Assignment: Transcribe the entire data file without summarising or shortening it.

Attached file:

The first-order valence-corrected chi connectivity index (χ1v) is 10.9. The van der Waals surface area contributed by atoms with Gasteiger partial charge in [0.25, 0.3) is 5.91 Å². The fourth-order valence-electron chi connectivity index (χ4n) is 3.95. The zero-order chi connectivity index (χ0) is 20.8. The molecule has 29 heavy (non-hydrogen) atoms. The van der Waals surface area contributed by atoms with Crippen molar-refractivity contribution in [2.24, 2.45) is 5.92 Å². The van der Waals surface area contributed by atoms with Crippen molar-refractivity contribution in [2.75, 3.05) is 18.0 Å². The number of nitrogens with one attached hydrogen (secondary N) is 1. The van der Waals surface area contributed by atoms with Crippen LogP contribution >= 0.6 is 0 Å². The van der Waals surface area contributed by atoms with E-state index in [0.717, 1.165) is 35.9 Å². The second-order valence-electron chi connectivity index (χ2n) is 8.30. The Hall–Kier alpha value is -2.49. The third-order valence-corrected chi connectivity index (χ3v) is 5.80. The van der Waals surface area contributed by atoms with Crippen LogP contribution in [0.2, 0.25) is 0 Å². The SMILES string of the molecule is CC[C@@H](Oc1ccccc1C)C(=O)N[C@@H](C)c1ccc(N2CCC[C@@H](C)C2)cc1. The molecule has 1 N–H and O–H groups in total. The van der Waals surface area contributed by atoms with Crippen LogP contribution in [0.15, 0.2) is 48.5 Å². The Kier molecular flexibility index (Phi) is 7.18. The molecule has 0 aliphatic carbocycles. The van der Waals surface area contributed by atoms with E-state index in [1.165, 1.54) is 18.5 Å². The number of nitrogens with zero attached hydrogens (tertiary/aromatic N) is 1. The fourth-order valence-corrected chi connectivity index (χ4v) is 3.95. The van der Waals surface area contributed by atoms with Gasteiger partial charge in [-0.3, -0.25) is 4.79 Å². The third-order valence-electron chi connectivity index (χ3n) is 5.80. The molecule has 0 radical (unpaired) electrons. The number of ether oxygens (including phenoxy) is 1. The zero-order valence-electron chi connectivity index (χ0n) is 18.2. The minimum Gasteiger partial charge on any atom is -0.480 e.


The first-order valence-corrected chi connectivity index (χ1v) is 10.9. The van der Waals surface area contributed by atoms with Gasteiger partial charge in [0.25, 0.3) is 5.91 Å². The fourth-order valence-electron chi connectivity index (χ4n) is 3.95. The zero-order chi connectivity index (χ0) is 20.8. The molecule has 29 heavy (non-hydrogen) atoms. The van der Waals surface area contributed by atoms with Crippen molar-refractivity contribution in [2.24, 2.45) is 5.92 Å². The van der Waals surface area contributed by atoms with Crippen molar-refractivity contribution in [2.75, 3.05) is 18.0 Å². The number of nitrogens with one attached hydrogen (secondary N) is 1. The van der Waals surface area contributed by atoms with Crippen LogP contribution >= 0.6 is 0 Å². The van der Waals surface area contributed by atoms with E-state index in [0.717, 1.165) is 35.9 Å². The second-order valence-electron chi connectivity index (χ2n) is 8.30. The Hall–Kier alpha value is -2.49. The third-order valence-corrected chi connectivity index (χ3v) is 5.80. The van der Waals surface area contributed by atoms with Crippen LogP contribution in [0.2, 0.25) is 0 Å². The SMILES string of the molecule is CC[C@@H](Oc1ccccc1C)C(=O)N[C@@H](C)c1ccc(N2CCC[C@@H](C)C2)cc1. The molecule has 1 N–H and O–H groups in total. The van der Waals surface area contributed by atoms with Crippen LogP contribution in [0.15, 0.2) is 48.5 Å². The Kier molecular flexibility index (Phi) is 7.18. The molecule has 0 aliphatic carbocycles. The van der Waals surface area contributed by atoms with E-state index in [1.165, 1.54) is 18.5 Å². The number of nitrogens with zero attached hydrogens (tertiary/aromatic N) is 1. The fourth-order valence-corrected chi connectivity index (χ4v) is 3.95. The van der Waals surface area contributed by atoms with Gasteiger partial charge in [-0.3, -0.25) is 4.79 Å². The third-order valence-electron chi connectivity index (χ3n) is 5.80. The molecule has 0 radical (unpaired) electrons. The number of ether oxygens (including phenoxy) is 1. The zero-order valence-electron chi connectivity index (χ0n) is 18.2. The minimum Gasteiger partial charge on any atom is -0.480 e.